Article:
This section contains several examples that illustrate the capabilities of the different logical constraints and showcase a variety of problems that the CLP procedure can solve. The following examples feature a standard constraint satisfaction problem (CSP):
Logic-Based Puzzles illustrates the capabilities of the ALLDIFFERENT constraint in solving a popular logical puzzle, the Sudoku. This example also contains a variant of Sudoku that illustrates the capabilities of the GCC constraint. Finally, a Magic Square puzzle demonstrates the use of the EVALVARSEL= option.
Alphabet Blocks Problem illustrates how to use the GCC constraint to solve the alphabet blocks problem, a popular combinatorial problem.
Work-Shift Scheduling Problem illustrates the capabilities of the ELEMENT constraint in modeling the cost information in a work-shift scheduling problem in order to find a minimum cost schedule.
A Nonlinear Optimization Problem illustrates how to use the ELEMENT constraint to represent nonlinear functions and nonstandard variable domains, including noncontiguous domains. This example also demonstrates how to specify an objective function in the Constraint data set.
Car Painting Problem involves limited sequencing of cars in an assembly process in order to minimize the number of paint purgings; it features the REIFY constraint.
Scene Allocation Problem illustrates how to schedule the shooting of different movie scenes in order to minimize production costs. This problem uses the GCC and LINEAR constraints.
Car Sequencing Problem relates to sequencing the cars on an assembly line with workstations for installing specific options subject to the demand constraints for each set of options and the capacity constraints of each workstation.
Balanced Incomplete Block Design illustrates how to use the LEXICO constraint to break symmetries in generating balanced incomplete block designs (BIBDs), a standard combinatorial problem from design theory.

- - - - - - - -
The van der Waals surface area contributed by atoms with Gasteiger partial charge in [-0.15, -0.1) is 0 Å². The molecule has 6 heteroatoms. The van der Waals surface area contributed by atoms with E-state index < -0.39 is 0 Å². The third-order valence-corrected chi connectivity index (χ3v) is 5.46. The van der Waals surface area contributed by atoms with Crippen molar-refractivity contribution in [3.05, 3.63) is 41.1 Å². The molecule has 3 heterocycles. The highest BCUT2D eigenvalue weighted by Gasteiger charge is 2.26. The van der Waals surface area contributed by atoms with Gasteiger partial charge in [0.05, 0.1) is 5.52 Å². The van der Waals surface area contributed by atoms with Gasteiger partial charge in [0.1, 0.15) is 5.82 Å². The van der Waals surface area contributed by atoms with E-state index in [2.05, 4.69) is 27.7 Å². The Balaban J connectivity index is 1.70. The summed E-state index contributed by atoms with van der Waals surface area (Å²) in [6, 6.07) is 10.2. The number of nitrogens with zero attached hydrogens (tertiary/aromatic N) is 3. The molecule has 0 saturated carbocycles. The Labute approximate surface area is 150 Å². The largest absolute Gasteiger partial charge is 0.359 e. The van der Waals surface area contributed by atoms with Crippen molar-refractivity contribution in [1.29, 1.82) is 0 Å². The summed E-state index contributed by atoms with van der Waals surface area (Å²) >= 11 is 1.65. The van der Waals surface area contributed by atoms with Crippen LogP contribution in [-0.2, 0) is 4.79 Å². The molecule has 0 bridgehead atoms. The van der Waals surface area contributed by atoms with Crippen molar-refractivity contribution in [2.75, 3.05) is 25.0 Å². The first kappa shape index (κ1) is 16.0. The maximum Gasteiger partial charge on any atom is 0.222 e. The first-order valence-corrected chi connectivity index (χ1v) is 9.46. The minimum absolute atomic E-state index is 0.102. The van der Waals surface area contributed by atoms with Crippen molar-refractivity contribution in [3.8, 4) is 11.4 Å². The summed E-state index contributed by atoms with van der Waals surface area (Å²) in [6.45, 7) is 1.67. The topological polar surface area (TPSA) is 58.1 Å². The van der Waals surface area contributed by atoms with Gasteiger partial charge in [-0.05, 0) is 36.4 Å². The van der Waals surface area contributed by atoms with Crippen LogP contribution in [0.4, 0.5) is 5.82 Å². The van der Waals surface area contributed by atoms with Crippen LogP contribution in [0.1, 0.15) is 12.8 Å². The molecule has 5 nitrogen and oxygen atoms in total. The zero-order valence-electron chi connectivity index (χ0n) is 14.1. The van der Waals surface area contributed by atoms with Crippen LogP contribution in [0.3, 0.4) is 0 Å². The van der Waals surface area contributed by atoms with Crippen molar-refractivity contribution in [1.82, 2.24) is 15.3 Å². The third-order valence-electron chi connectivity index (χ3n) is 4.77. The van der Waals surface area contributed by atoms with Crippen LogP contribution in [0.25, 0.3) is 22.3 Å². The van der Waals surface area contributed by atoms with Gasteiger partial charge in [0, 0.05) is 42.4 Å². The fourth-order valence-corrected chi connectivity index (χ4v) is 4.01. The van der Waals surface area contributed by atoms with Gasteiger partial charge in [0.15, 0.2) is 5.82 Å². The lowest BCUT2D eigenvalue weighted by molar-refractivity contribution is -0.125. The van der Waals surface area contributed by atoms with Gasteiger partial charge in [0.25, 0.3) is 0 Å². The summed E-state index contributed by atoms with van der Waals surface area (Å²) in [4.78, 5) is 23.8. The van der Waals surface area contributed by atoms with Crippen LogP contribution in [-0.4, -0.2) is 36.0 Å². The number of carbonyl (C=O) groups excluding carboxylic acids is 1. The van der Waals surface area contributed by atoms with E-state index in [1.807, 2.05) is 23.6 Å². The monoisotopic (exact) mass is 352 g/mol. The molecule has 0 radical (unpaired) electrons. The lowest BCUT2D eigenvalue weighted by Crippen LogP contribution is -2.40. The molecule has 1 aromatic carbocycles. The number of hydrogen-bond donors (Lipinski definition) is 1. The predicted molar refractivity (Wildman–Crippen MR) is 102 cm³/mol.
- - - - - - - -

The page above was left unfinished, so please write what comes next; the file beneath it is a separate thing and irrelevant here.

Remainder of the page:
Progressive Party Problem illustrates how to use the PACK constraint to solve the progressive party problem, a well-known constraint programming problem in which crews of various sizes must be assigned to boats of various capacities for several rounds of parties.
The following examples feature scheduling CSPs and use the scheduling constraints in the CLP procedure:
Round-Robin Problem illustrates solving a single round-robin tournament.
Resource-Constrained Scheduling with Nonstandard Temporal Constraints illustrates nonstandard precedence constraints in scheduling the construction of a bridge.
Scheduling with Alternate Resources illustrates a job-scheduling problem with alternate resources. An optimal solution is determined by activating the edge-finding consistency techniques for this example.
10×10 Job Shop Scheduling Problem illustrates a well-known 10×10 job shop scheduling problem and features edge-finding along with the edge-finding extensions “not first” and “not last” in order to determine optimality.
It is often possible to formulate a problem both as a standard CSP and also as a scheduling CSP. Depending on the nature of the constraints, it might even be more advantageous to formulate a scheduling problem as a standard CSP and vice versa:
Scheduling a Major Basketball Conference illustrates this concept by modeling the problem of scheduling a major basketball conference as a standard CSP. The ELEMENT constraint plays a key role in this particular example.